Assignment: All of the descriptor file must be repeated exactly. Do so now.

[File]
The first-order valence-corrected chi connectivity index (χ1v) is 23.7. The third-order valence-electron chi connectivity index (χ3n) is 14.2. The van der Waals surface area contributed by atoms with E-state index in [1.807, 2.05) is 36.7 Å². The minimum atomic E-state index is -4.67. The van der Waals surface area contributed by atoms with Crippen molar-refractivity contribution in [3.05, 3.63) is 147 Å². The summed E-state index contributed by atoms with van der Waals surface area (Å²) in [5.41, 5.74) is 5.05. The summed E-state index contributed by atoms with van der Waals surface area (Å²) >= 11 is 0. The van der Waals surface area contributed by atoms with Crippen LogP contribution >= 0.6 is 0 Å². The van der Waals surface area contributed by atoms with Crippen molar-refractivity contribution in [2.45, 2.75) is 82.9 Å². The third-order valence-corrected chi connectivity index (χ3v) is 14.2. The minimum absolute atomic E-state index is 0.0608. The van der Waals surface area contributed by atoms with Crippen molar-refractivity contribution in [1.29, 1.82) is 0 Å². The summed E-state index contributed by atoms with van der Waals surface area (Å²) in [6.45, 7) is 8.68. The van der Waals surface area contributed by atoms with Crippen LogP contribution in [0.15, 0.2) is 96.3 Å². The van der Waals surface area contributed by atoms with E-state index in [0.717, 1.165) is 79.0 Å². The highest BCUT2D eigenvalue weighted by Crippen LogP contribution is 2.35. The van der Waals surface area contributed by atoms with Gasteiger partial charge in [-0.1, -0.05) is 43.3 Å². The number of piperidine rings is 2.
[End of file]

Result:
The first-order valence-corrected chi connectivity index (χ1v) is 23.7. The third-order valence-electron chi connectivity index (χ3n) is 14.2. The van der Waals surface area contributed by atoms with E-state index in [1.807, 2.05) is 36.7 Å². The minimum atomic E-state index is -4.67. The van der Waals surface area contributed by atoms with Crippen molar-refractivity contribution in [3.05, 3.63) is 147 Å². The summed E-state index contributed by atoms with van der Waals surface area (Å²) in [5.41, 5.74) is 5.05. The summed E-state index contributed by atoms with van der Waals surface area (Å²) >= 11 is 0. The van der Waals surface area contributed by atoms with Crippen LogP contribution >= 0.6 is 0 Å². The van der Waals surface area contributed by atoms with Crippen molar-refractivity contribution in [2.45, 2.75) is 82.9 Å². The third-order valence-corrected chi connectivity index (χ3v) is 14.2. The minimum absolute atomic E-state index is 0.0608. The van der Waals surface area contributed by atoms with Crippen molar-refractivity contribution in [1.29, 1.82) is 0 Å². The summed E-state index contributed by atoms with van der Waals surface area (Å²) in [6.45, 7) is 8.68. The van der Waals surface area contributed by atoms with Crippen LogP contribution in [0.15, 0.2) is 96.3 Å². The van der Waals surface area contributed by atoms with E-state index in [0.717, 1.165) is 79.0 Å². The highest BCUT2D eigenvalue weighted by Crippen LogP contribution is 2.35. The van der Waals surface area contributed by atoms with Gasteiger partial charge in [-0.1, -0.05) is 43.3 Å². The number of piperidine rings is 2.